The unhealthy mix between alcohol and mental health
Dr Quentin Huys is an Honorary Consultant Psychiatrist with C&I’s Complex Depression, Anxiety and Trauma service, and a Senior Clinical Lecturer at the Max Planck UCL Centre for Computational Psychiatry and Ageing Research. His interests are in mood disorders and addictions, particularly alcohol addiction.
At C&I’s latest “Mental Health Matters” event for Trust members, entitled the “Unhealthy mix between alcohol and mental health” he gave an overview of the impact of alcohol on the brain and its inter-relationship with mental health issues.
Here he explains in more detail the neurobiology of alcohol, and why it is so dangerous in the context of mental health.
The impact of alcohol on the brain
Alcohol affects the very basics of how our brain works. The brain consists of billions of neurones that talk to each other via synapses. These are magnificent structures where electrical information – technically the excitation of a neuron - is converted into a chemical signal that can in turn produce electrical activity in the next neuron down the line.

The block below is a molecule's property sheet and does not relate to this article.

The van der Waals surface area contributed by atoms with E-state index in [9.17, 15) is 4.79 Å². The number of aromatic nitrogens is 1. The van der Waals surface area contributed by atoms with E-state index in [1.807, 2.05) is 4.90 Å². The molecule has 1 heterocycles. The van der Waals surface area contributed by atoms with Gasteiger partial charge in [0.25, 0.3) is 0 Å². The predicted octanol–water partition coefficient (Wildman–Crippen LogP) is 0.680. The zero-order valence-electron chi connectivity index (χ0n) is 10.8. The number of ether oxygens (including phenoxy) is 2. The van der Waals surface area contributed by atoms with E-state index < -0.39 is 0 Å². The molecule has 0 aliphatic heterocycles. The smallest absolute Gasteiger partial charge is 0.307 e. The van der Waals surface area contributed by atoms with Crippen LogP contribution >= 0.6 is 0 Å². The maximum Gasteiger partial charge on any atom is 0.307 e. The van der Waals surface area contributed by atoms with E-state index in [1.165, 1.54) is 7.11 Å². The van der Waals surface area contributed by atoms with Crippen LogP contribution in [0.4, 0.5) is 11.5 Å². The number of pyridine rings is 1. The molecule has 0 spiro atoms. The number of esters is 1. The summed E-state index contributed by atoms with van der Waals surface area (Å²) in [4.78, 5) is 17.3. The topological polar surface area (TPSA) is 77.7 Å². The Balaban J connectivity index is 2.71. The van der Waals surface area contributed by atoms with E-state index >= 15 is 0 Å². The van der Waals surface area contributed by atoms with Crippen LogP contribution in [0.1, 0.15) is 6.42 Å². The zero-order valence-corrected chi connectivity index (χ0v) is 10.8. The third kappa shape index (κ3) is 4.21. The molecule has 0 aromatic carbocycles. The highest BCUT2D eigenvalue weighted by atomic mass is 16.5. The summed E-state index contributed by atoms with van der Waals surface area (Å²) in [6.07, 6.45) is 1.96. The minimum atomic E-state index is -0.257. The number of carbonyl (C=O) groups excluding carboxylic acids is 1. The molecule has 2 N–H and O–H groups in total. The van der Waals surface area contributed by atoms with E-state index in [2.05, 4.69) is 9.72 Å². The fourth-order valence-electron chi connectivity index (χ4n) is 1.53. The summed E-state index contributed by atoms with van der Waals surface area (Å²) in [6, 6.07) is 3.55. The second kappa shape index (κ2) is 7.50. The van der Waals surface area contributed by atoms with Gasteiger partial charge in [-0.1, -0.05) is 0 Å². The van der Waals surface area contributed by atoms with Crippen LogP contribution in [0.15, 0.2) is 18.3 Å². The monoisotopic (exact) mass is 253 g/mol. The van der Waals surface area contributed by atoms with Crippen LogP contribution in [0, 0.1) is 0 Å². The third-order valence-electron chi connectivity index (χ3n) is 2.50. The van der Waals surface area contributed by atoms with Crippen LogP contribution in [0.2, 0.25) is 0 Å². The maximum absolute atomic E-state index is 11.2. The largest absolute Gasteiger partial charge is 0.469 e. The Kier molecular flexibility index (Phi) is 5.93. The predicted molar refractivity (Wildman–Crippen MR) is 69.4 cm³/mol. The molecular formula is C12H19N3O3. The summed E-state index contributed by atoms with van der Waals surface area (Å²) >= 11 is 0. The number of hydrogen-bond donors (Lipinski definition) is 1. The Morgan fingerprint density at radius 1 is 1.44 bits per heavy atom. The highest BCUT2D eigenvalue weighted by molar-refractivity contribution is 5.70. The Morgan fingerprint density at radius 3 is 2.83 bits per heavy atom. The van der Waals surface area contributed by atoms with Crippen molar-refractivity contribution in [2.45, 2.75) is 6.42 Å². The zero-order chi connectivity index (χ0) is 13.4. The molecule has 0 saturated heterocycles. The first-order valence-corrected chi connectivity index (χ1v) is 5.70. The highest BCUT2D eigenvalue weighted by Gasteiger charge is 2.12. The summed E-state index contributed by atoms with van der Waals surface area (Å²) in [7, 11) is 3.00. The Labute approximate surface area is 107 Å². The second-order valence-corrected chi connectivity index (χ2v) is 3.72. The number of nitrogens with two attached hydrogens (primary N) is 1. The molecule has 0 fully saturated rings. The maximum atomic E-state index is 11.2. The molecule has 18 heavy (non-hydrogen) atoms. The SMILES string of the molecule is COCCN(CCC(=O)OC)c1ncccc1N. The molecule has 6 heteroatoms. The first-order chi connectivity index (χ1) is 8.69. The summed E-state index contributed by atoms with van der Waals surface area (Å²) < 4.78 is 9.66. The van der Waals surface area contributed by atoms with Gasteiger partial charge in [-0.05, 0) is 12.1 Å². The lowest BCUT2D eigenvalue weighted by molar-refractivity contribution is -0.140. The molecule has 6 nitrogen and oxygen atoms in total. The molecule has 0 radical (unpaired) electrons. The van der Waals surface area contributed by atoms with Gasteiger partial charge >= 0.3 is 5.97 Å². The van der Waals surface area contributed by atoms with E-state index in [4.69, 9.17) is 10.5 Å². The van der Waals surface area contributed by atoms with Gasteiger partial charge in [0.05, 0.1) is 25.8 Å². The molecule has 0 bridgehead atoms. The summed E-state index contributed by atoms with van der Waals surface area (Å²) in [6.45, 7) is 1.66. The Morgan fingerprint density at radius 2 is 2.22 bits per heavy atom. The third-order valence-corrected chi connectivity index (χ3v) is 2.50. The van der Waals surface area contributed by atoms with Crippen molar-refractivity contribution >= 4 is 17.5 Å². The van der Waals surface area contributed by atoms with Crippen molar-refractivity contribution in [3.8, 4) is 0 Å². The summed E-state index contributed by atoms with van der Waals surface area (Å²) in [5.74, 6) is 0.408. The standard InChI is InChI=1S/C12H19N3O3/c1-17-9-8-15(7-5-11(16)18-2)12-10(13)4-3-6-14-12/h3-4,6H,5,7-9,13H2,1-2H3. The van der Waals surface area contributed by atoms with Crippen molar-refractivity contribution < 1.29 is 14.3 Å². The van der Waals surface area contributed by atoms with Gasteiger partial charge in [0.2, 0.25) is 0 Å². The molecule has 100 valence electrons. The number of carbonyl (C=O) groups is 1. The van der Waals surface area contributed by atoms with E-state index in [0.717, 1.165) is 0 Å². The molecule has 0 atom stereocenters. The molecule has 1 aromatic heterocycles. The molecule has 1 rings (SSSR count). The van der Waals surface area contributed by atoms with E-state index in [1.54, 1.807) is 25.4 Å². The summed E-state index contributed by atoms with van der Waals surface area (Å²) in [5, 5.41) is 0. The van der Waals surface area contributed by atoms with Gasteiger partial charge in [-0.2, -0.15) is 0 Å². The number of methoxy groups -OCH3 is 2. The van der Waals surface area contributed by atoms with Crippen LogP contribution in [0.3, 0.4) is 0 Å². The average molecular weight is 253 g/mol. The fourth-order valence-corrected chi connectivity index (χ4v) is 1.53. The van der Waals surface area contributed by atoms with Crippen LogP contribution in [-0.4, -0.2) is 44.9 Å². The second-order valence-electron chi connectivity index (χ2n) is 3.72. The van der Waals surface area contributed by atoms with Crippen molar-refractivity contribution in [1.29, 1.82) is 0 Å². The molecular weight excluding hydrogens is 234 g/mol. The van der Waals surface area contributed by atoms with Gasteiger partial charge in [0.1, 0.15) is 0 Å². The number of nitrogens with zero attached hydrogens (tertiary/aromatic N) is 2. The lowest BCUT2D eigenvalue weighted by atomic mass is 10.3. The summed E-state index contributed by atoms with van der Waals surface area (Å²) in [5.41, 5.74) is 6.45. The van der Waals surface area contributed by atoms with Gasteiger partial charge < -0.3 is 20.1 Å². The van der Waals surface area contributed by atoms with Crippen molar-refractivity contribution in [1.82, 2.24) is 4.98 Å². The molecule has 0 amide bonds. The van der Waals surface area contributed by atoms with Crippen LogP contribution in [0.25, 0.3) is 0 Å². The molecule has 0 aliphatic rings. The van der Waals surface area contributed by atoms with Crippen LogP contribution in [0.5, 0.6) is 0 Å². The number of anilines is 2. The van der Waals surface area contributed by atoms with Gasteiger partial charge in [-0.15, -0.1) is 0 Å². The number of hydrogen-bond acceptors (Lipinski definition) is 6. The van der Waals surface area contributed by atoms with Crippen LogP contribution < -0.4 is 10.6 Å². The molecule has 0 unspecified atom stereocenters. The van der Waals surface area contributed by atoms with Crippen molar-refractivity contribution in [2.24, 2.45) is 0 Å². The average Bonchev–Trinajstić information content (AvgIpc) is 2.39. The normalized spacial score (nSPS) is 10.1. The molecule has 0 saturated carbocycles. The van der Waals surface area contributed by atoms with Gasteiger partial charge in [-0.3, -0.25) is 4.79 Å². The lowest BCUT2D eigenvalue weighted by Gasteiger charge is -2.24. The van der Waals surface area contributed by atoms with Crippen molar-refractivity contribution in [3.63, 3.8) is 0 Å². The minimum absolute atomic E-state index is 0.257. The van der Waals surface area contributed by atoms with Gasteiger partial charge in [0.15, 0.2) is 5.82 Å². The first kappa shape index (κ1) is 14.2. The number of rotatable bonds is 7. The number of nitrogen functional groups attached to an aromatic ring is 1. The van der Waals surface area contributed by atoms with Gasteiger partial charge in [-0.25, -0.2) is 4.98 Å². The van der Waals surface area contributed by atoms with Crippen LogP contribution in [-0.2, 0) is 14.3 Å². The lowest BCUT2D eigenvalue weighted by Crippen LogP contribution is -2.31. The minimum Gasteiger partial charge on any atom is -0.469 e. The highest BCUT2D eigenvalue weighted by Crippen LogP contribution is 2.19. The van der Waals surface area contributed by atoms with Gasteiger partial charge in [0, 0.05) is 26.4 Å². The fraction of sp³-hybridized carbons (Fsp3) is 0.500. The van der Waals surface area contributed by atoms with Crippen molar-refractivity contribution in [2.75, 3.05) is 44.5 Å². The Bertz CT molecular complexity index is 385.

The way this happens is that electrical signals lead to the release of molecules called neurotransmitters or neuromodulators. These attach themselves to receptors on the next neuron. When they do so, a new electrical signal is generated in the next neuron. Alcohol affects both neurotransmitters and neuromodulators.
How it affects neurotransmitters and neuromodulators
Neurotransmitters are the workhorse of brain cell communication. They are used throughout the brain, and don't represent any particular information, but are a bit like letters that can be combined into words to mean something. One such neurotransmitter is called GABA (Gamma-Aminobutyric Acid). Alcohol influences the receptors for GABA. Neuromodulators on the other hand are a bit more special. They are chemical signals generated only by a few small clusters of cells deep in the middle of the brain, but broadcast widely across the brain. One such neuromodulator is called dopamine.
To understand alcohol, both the impact on GABA and on dopamine is important. GABA is the main inhibitory neurotransmitter in the brain. Because lots of neurons talk to each other and excite each other, the brain is in a bit of a dangerous place. All the positive feedback can generate explosive activity resulting in epilepsy.
To avoid this, there has to be inhibition in the system, and GABA is the key player in this. Alcohol stimulates GABA receptors, and thereby dampens activity in the brain. It is thought that this is why it produces an immediate reduction of anxiety, and overdoses can lead to coma.
The dangers of alcohol and its impact on GABA receptors